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Yemen's national security chief on Saturday accused Iran of "damaging Yemen" as the interior ministry said it was pursuing a probe into an Iran-linked arms shipment which was seized last month.
"Such a shipment cannot be made by traders or smugglers... Only an official power stands behind it," national security chief Ali Hassan al-Ahmadi told reporters in Sanaa.
"We have repeatedly urged our brothers in Iran to reassess their stances towards Yemen. They had always denied any interference, but this shipment sadly affirms that they insist on damaging Yemen," Ahmadi said.
"Yemen will take measures or preserve its right to defend its citizens and its sovereignty," he said.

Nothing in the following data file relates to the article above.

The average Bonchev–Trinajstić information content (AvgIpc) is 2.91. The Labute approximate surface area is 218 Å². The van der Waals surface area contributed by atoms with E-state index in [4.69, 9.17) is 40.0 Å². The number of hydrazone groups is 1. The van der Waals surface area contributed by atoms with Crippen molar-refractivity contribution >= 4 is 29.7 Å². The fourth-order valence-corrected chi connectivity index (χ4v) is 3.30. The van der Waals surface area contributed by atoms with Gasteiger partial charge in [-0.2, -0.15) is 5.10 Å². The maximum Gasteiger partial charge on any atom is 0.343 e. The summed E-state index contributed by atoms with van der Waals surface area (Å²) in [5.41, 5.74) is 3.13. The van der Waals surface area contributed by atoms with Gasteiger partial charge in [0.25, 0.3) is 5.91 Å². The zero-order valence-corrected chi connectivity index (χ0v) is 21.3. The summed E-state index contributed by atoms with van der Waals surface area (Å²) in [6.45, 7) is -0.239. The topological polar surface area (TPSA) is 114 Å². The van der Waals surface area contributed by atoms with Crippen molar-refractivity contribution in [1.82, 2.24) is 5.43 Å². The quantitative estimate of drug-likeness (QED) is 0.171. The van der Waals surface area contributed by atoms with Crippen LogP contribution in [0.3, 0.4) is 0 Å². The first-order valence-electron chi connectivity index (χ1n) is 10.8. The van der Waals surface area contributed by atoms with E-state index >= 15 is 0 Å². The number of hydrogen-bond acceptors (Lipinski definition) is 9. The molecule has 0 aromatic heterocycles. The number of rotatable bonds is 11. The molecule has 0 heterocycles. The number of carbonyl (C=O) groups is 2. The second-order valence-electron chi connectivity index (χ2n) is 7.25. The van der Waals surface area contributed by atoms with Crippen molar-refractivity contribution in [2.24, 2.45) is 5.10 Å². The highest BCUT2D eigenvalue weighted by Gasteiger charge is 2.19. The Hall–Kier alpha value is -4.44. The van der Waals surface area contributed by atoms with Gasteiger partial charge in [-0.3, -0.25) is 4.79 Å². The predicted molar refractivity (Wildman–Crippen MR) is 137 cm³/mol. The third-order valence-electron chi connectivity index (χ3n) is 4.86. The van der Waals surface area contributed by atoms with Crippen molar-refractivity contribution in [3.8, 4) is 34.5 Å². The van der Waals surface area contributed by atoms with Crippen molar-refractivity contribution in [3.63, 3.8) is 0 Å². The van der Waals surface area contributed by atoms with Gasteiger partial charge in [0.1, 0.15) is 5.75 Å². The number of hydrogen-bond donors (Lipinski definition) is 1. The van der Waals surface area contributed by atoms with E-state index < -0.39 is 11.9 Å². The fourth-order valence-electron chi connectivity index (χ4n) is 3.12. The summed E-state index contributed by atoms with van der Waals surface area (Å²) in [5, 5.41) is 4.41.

The coastguard, in coordination with the US navy, on January 23 intercepted in the Arabian Sea a ship carrying rockets and explosives which the Sanaa authorities say came from Iran. Tehran denies any involvement.
Interior Minister Abdelqader Qahtan said in a statement on Saturday that the "arms and explosives shipment seized in Yemen's territorial waters on January 23 were very dangerous due to the amounts of explosives that would have killed millions of Yemenis if placed in residential areas."
The ministry said the eight-member crew of the Jihan II were still being interrogated by security services who are also investigating "other shipments from the same source which entered the country" in May last year.
The ministry said the Jihan II was carrying "40 tonnes of arms, shells and explosives."
A security official last week said the vessel came from Iran and that the arms "were destined for the Huthi rebels in Saada," the stronghold of Shiite fighters in northern Yemen.
UN sanctions experts are investigating the Yemeni government's claims, UN-based diplomats have said.